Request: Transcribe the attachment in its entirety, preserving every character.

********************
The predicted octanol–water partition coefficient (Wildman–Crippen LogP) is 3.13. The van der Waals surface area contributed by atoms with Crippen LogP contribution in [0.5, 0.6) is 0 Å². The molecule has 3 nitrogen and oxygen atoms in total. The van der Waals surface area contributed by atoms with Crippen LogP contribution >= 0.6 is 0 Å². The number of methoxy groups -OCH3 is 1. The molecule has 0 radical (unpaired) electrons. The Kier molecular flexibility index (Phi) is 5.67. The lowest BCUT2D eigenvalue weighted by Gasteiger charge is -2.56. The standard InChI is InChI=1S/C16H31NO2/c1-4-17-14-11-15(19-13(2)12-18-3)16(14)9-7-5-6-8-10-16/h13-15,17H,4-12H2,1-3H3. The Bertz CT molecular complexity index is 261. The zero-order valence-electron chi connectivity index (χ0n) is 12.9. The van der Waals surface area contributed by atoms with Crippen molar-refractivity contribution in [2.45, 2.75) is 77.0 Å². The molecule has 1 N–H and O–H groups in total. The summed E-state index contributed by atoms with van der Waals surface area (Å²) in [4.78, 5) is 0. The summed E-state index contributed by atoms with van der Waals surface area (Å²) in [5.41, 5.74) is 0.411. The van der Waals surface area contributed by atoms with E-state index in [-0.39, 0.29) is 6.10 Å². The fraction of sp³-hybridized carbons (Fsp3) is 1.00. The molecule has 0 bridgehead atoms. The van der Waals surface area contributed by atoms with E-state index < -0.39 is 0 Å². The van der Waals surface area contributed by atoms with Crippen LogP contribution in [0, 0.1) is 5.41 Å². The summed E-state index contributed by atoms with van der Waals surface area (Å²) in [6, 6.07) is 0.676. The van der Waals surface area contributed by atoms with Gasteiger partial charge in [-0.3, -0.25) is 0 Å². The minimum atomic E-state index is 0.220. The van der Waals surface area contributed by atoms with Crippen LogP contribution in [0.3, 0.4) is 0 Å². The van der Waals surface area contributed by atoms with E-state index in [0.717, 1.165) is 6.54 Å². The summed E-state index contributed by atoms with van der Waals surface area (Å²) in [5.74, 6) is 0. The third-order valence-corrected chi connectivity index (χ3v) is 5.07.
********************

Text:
The predicted octanol–water partition coefficient (Wildman–Crippen LogP) is 3.13. The van der Waals surface area contributed by atoms with Crippen LogP contribution in [0.5, 0.6) is 0 Å². The molecule has 3 nitrogen and oxygen atoms in total. The van der Waals surface area contributed by atoms with Crippen LogP contribution >= 0.6 is 0 Å². The number of methoxy groups -OCH3 is 1. The molecule has 0 radical (unpaired) electrons. The Kier molecular flexibility index (Phi) is 5.67. The lowest BCUT2D eigenvalue weighted by Gasteiger charge is -2.56. The standard InChI is InChI=1S/C16H31NO2/c1-4-17-14-11-15(19-13(2)12-18-3)16(14)9-7-5-6-8-10-16/h13-15,17H,4-12H2,1-3H3. The Bertz CT molecular complexity index is 261. The zero-order valence-electron chi connectivity index (χ0n) is 12.9. The van der Waals surface area contributed by atoms with Crippen molar-refractivity contribution in [2.45, 2.75) is 77.0 Å². The molecule has 1 N–H and O–H groups in total. The summed E-state index contributed by atoms with van der Waals surface area (Å²) in [4.78, 5) is 0. The summed E-state index contributed by atoms with van der Waals surface area (Å²) in [5.41, 5.74) is 0.411. The van der Waals surface area contributed by atoms with E-state index in [-0.39, 0.29) is 6.10 Å². The fraction of sp³-hybridized carbons (Fsp3) is 1.00. The molecule has 0 bridgehead atoms. The van der Waals surface area contributed by atoms with E-state index < -0.39 is 0 Å². The van der Waals surface area contributed by atoms with Crippen LogP contribution in [0, 0.1) is 5.41 Å². The summed E-state index contributed by atoms with van der Waals surface area (Å²) in [6, 6.07) is 0.676. The van der Waals surface area contributed by atoms with Gasteiger partial charge in [-0.3, -0.25) is 0 Å². The minimum atomic E-state index is 0.220. The van der Waals surface area contributed by atoms with Crippen LogP contribution in [0.3, 0.4) is 0 Å². The van der Waals surface area contributed by atoms with E-state index in [0.717, 1.165) is 6.54 Å². The summed E-state index contributed by atoms with van der Waals surface area (Å²) in [5.74, 6) is 0. The third-order valence-corrected chi connectivity index (χ3v) is 5.07.